Ha Ha Tonka State Park
Meramec State Park
Taum Sauk Mountain State Park
Miscellaneous Hike Photographs
Danny's Missouri Backpacking & Hiking Trail Reviews
Midwest Hiking And Backpacking
Sierra Club Eastern Missouri Group Outings List
The Backpacker.com Beginner's Corner
Great Outdoors Recreation Pages
The Dilbert Zone: For all of you cubicle-dwellers.
The Gallery of Regrettable Food: Hard to describe, but very funny--it's a look at some really unappealing cookbooks and advertisments from the 1950s. This site was given to me by Free Eire. When you're done checking out the Gallery, go to the Institute of Official Cheer.
Kiss This Guy--The Archive Of Misheard Lyrics: Very funny. The lyrics you get wrong have probably already been misheard by someone else. Title of the page comes from one of the most famous misheard lyrics. It's from Jimi Hendrix's "Purple Haze"--"'Scuse me while I kiss the sky" is often misheard as "'Scuse me while I kiss this guy." Another good one is The Ants Are My Friends, which is a mishearing of "The answer, my friends" from "Blowin' In The Wind."
The Landover Baptist Church: Find out WWBD :)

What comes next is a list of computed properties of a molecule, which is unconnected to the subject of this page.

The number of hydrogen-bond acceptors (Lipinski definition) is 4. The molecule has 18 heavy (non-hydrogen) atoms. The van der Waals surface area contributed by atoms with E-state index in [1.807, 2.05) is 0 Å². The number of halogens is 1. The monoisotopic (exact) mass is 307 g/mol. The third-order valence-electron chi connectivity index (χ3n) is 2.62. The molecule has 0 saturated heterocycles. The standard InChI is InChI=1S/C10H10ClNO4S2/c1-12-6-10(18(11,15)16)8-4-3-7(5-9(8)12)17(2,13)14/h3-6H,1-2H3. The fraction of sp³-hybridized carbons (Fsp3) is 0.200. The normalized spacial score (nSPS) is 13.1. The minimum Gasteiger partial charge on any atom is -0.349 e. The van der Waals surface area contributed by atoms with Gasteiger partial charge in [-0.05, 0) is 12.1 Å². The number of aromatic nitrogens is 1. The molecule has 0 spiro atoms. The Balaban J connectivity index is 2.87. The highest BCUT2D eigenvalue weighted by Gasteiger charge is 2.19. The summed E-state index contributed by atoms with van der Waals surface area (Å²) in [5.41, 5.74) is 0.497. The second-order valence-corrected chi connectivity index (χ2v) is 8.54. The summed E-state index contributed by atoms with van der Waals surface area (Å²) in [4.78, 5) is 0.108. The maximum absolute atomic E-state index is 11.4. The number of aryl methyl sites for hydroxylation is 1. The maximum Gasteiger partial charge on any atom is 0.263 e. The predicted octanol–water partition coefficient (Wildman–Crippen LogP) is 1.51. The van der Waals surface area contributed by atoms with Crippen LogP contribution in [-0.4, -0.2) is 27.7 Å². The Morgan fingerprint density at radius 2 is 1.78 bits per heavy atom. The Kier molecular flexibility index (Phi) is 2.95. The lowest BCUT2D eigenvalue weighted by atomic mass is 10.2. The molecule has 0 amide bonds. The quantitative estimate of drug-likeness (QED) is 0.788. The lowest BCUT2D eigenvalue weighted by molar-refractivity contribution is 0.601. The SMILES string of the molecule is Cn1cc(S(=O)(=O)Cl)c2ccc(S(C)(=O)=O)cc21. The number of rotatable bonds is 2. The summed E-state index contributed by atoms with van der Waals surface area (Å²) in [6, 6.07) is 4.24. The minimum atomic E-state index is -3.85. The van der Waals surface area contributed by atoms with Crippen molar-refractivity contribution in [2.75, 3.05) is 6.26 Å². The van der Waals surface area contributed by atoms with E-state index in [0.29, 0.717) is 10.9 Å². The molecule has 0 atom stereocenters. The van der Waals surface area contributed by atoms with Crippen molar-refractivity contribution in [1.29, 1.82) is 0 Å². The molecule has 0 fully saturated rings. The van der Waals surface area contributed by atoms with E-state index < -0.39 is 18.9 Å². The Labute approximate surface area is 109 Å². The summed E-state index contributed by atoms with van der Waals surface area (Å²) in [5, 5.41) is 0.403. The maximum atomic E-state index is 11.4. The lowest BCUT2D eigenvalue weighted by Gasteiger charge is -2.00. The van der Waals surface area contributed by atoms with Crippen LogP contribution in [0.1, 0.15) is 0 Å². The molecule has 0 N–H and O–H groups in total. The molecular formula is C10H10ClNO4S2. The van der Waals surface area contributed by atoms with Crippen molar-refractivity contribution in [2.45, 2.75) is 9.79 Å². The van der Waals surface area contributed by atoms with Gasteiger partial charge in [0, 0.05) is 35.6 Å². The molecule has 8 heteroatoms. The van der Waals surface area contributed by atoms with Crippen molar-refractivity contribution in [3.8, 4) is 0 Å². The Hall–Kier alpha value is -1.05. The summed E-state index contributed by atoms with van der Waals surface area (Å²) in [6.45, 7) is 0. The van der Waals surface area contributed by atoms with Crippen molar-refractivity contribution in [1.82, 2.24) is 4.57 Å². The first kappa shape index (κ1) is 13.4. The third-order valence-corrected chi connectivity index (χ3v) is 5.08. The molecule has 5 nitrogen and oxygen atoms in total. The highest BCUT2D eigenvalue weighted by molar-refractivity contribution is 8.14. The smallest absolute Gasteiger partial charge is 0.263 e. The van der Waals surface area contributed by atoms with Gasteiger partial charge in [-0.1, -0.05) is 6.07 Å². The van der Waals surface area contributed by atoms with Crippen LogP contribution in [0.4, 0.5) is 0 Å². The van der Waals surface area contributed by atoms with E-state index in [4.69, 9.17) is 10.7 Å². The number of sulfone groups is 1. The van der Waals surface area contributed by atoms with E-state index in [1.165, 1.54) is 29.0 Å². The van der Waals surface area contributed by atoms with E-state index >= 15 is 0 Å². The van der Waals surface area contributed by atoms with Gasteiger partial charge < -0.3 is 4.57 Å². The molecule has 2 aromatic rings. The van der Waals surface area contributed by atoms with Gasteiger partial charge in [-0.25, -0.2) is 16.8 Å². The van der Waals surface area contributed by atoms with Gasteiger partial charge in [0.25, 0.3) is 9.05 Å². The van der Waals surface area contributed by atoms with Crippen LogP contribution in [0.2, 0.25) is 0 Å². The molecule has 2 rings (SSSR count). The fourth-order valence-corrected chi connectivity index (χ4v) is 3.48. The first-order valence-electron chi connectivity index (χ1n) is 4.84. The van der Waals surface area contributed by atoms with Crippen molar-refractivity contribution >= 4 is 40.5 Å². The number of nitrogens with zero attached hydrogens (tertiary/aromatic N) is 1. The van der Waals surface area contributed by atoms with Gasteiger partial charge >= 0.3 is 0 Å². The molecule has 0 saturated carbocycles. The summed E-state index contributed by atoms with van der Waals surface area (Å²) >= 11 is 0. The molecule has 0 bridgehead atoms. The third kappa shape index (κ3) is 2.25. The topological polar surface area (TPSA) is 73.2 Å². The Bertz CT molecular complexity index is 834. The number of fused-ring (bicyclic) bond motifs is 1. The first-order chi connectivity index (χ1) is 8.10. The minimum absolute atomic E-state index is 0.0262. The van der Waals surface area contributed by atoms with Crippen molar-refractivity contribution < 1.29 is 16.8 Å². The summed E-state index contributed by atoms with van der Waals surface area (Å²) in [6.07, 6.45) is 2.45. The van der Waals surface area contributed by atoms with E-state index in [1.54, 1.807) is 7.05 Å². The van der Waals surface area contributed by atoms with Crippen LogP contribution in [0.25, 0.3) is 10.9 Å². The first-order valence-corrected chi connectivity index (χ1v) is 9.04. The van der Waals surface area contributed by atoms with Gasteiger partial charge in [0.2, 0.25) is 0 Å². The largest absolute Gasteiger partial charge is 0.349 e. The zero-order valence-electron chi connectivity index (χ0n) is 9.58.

The Straight Dope: Thank you, Mr. Know-It-All.
The Urban Legends Reference Pages: Because the stuff inside a golf ball WON'T kill you.
SurvivorSucks.com: True, it probably does, but this site doesn't, even if you're ashamed to admit you love "Survivor" (as I am).
Mullets Galore: A site dedicated to the worst haircut ever. Also known as "The Missouri Compromise."
"So, Mee-sa lied. Mee-sa cheata. Mee-sa briba men to cov-a up the crimes of oth-a men. Mee-sa'm an accessory to pound to death. an' the most damin'in thing of all : Mee-sa think Mee-sa can live with it. an' if Mee-sa had it to do over again, Mee-sa would."--Sisko's speech at the end of Deep Space Nine's "In the Pale Moonlight" after being run through the Jar-Jargonizer (told you I was a geek ;) )